The Canada Millennium Scholarship Foundation is holding a series of country-wide public consultations on the future of its bursary program.
"As we begin the second half of our ten-year mandate, we think it's important to gather the opinions of Canadians on how we can improve the ways in which our millennium bursary recipients benefit from the program," said Norman Riddell, the foundation's executive director.
The foundation is an independent body created by the federal government in 1998 with a $2.5 billion endowment. While the foundation provides $285 million in bursaries and scholarships annually, it has nevertheless been the focus of sustained student opposition since its inception.
Ian Boyko, national chairperson of the Canadian Federation of Students, says students are no better off because of the millennium bursaries.
"The foundation has been an abject failure at improving access to post-secondary education in Canada or reducing student debt," Boyko said.
He said because the bursaries were announced without prior consultations with the provinces, there was no coordination with provincial student assistance programs. As a result some provinces used the money they received from the foundation as a way to cut back on their own spending on student financial assistance.
The government of Nova Scotia used the program to eliminate its loan remission program, Boyko said. And in Ontario, which is home to 40 per cent of bursary recipients, only 15 per cent of the total value of the bursaries awarded to students has been passed on.
Boyko said he's disappointed the consultations will not deal with this basic weakness in the program.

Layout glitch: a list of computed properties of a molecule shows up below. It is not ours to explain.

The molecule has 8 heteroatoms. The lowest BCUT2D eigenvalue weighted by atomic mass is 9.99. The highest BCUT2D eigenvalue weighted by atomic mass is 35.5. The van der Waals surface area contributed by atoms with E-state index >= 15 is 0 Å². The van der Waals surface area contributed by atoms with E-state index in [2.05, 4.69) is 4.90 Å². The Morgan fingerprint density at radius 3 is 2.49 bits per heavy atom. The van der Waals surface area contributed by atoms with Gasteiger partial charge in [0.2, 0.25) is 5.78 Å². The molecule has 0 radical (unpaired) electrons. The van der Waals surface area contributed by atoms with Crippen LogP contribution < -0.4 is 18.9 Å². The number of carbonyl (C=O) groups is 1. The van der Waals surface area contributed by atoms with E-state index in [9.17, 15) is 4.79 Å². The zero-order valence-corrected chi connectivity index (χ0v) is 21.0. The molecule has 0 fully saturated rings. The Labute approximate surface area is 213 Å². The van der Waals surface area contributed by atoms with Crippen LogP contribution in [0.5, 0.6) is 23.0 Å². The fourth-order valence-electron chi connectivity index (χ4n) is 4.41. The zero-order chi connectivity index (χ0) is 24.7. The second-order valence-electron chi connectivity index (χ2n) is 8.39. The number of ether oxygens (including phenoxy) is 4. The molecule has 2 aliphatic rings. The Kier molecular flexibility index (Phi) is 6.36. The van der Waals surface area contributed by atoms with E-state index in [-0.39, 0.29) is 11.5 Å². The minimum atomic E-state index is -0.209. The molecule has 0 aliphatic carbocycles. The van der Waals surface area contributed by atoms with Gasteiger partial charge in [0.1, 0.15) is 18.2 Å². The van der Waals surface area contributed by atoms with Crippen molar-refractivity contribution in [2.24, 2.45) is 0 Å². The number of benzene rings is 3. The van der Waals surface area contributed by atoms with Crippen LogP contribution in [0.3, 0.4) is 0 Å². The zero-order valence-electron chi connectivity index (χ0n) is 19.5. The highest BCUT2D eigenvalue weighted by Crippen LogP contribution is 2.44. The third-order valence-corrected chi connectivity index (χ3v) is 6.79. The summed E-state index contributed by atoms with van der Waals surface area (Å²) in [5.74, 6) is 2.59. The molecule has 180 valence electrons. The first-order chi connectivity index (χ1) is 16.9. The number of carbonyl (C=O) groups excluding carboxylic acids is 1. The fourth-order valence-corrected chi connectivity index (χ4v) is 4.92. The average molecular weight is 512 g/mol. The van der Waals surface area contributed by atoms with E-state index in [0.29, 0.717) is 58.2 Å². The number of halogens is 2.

Bottom line, he says the foundation likely will do little more than present session participants with three possible ways the bursaries could be better targeted - to students with high debt, students in the first year of a program, or students from low-income households and other under-represented groups.
"Only time will tell whether or not the consultations are sincere, or another legendary Millennium Scholarship Foundation public relations circus," Boyko said.
Despite the limited focus of the consultations, CAUT's executive director James Turk says it is important the foundation hear about the inadequacies of its existing program and the need to distribute more resources to those students most in financial need.
"We feel the foundation's programs should be wound up and converted into one fully needs-based student grant program administered by the federal government," he said. "Along with a reduction in tuition fees, this is the best way to ensure that cost is not a barrier to any qualified student."
At the same time stakeholders are disappointed the consultation process is being set up with little advance notice to stakeholders. "It is very disappointing that event organizers are advising some universities and faculty associations only a week or two before their scheduled hearing date," Turk said.
Boyko said the consultations may be part of a move by the foundation to shift its focus away from providing needs-based assistance. He points to a series of recent studies produced by the foundation downplaying the links between income and access to post-secondary education, and denying that higher tuition fees would reduce participation.
He said the foundation's research agenda means it has transformed itself into a partisan think-tank.
"A supposedly arms-length, publicly-funded foundation has taken on the role of apologist for the federal government's record on post-secondary education," Boyko said. "It's time the foundation was scrapped and the savings rolled into a national system of needs-based grants connected to the Canada Student Loan Program."